Audio Life Hearing Center- Knoxville, TN

Woman with hands on her head suffering from concussion related tinnitus.

You Know when you’re watching an action movie and the hero has a loud explosion nearby and their ears begin to ring? Well, guess what: that probably means our hero sustained at least a mild traumatic brain injury!

Obviously, action movies don’t highlight the brain injury part. But that high-pitched ringing is something known as tinnitus. Normally, hearing loss is the subject of a tinnitus conversation, but traumatic brain injuries can also cause this condition.

Concussions, after all, are one of the more common traumatic brain injuries that happen. And there are a number of reasons concussions can occur (for instance, falls, sports accidents, and motor vehicle crashes). It can be somewhat complex sorting out how a concussion can cause tinnitus. Fortunately, treating and managing your conditions is usually very achievable.

What is a concussion?

A concussion is a particular form of traumatic brain injury (TBI). One way to think about it is that your brain is protected by fitting snuggly in your skull. The brain will start to move around inside your skull when something shakes your head violently. But your brain could wind up smashing into the inside of your skull because of the small amount of extra space in there.

This causes harm to your brain! The brain can hit one or more sides of your skull. And this is what causes a concussion. When you visualize this, it makes it simple to understand how a concussion is quite literally brain damage. Here are some symptoms of a concussion:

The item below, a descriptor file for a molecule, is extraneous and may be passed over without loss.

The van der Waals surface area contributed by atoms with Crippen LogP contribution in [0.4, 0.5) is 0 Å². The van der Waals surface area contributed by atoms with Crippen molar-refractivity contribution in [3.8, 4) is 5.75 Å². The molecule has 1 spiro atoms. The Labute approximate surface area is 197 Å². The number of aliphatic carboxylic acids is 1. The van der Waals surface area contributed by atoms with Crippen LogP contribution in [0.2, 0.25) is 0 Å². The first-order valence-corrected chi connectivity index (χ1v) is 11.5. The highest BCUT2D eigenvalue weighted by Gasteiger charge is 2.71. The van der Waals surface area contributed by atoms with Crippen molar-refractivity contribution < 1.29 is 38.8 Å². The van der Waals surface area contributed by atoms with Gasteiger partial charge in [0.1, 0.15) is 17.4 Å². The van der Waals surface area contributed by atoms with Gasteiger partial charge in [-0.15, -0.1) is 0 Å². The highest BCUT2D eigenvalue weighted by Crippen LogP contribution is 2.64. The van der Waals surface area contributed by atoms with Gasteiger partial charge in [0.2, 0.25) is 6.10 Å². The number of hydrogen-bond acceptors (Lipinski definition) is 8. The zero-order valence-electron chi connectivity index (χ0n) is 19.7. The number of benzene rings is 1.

• Slurred speech
  • Vomiting and nausea
  • Confusion and loss of memory
  • Headaches
  • Blurry vision or dizziness
  • A slow or delayed response to questions
  • Ringing in the ears

This list isn’t exhaustive, but you get the idea. Several weeks to a few months is the normal duration of concussion symptoms. Brain damage from a single concussion is typically not permanent, most people will end up making a full recovery. But repeated concussions can cause permanent brain damage.

How do concussions trigger tinnitus?

Is it really feasible that a concussion could affect your hearing?

It’s an intriguing question: what is the link between tinnitus and concussions? After all, concussions aren’t the only brain traumas that can trigger tinnitus symptoms. Even minor brain injuries can result in that ringing in your ears. That may occur in a few ways:

  • A “labyrinthine” concussion: When your TBI damages the inner ear this type of concussion occurs. This damage can produce inflammation and lead to both hearing loss and tinnitus.
  • Disruption of communication: Concussion can, in some instances, harm the portions of the brain that manage hearing. When this occurs, the signals that get transmitted from your ear can’t be correctly dealt with, and tinnitus might happen as a result.
  • Interruption of the Ossicular Chain: The relaying of sound to your brain is assisted by three tiny bones in your ear. A substantial impact (the kind that can trigger a concussion, for example) can push these bones out of place. Tinnitus can be triggered by this and it can also interrupt your ability to hear.
  • Nerve damage: A concussion might also cause damage to the nerve that is responsible for transmitting the sounds you hear to your brain.